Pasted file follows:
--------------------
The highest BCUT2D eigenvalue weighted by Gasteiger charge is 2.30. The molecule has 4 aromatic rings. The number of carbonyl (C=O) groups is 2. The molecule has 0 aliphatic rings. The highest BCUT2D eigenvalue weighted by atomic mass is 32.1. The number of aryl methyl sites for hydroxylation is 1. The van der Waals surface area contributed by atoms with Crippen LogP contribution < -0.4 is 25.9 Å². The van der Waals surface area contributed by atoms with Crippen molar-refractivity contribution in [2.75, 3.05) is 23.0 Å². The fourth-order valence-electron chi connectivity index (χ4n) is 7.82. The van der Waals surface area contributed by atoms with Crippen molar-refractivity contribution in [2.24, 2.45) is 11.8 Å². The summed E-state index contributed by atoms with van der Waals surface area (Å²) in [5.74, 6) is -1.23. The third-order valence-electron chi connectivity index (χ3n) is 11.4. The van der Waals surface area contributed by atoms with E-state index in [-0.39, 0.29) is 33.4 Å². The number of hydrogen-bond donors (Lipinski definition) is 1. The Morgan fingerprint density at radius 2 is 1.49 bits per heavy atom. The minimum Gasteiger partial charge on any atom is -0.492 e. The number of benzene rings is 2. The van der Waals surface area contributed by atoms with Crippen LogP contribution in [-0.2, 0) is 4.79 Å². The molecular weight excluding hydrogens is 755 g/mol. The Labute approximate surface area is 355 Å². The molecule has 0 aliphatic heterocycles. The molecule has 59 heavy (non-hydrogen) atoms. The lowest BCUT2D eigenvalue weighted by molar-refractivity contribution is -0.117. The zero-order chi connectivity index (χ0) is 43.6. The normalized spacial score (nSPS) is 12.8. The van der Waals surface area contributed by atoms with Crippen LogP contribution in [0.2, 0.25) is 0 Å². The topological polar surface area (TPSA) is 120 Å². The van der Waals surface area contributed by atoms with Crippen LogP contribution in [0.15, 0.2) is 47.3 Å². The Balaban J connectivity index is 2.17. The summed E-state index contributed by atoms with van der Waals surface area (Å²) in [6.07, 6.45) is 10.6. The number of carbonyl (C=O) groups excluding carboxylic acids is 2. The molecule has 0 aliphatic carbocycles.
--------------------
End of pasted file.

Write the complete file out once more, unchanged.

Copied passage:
The highest BCUT2D eigenvalue weighted by Gasteiger charge is 2.30. The molecule has 4 aromatic rings. The number of carbonyl (C=O) groups is 2. The molecule has 0 aliphatic rings. The highest BCUT2D eigenvalue weighted by atomic mass is 32.1. The number of aryl methyl sites for hydroxylation is 1. The van der Waals surface area contributed by atoms with Crippen LogP contribution < -0.4 is 25.9 Å². The van der Waals surface area contributed by atoms with Crippen molar-refractivity contribution in [2.75, 3.05) is 23.0 Å². The fourth-order valence-electron chi connectivity index (χ4n) is 7.82. The van der Waals surface area contributed by atoms with Crippen molar-refractivity contribution in [2.24, 2.45) is 11.8 Å². The summed E-state index contributed by atoms with van der Waals surface area (Å²) in [5.74, 6) is -1.23. The third-order valence-electron chi connectivity index (χ3n) is 11.4. The van der Waals surface area contributed by atoms with E-state index in [-0.39, 0.29) is 33.4 Å². The number of hydrogen-bond donors (Lipinski definition) is 1. The Morgan fingerprint density at radius 2 is 1.49 bits per heavy atom. The minimum Gasteiger partial charge on any atom is -0.492 e. The number of benzene rings is 2. The van der Waals surface area contributed by atoms with Crippen LogP contribution in [-0.2, 0) is 4.79 Å². The molecular weight excluding hydrogens is 755 g/mol. The Labute approximate surface area is 355 Å². The molecule has 0 aliphatic heterocycles. The molecule has 59 heavy (non-hydrogen) atoms. The lowest BCUT2D eigenvalue weighted by molar-refractivity contribution is -0.117. The zero-order chi connectivity index (χ0) is 43.6. The normalized spacial score (nSPS) is 12.8. The van der Waals surface area contributed by atoms with Crippen LogP contribution in [0.2, 0.25) is 0 Å². The topological polar surface area (TPSA) is 120 Å². The van der Waals surface area contributed by atoms with Crippen LogP contribution in [0.15, 0.2) is 47.3 Å². The Balaban J connectivity index is 2.17. The summed E-state index contributed by atoms with van der Waals surface area (Å²) in [6.07, 6.45) is 10.6. The number of carbonyl (C=O) groups excluding carboxylic acids is 2. The molecule has 0 aliphatic carbocycles.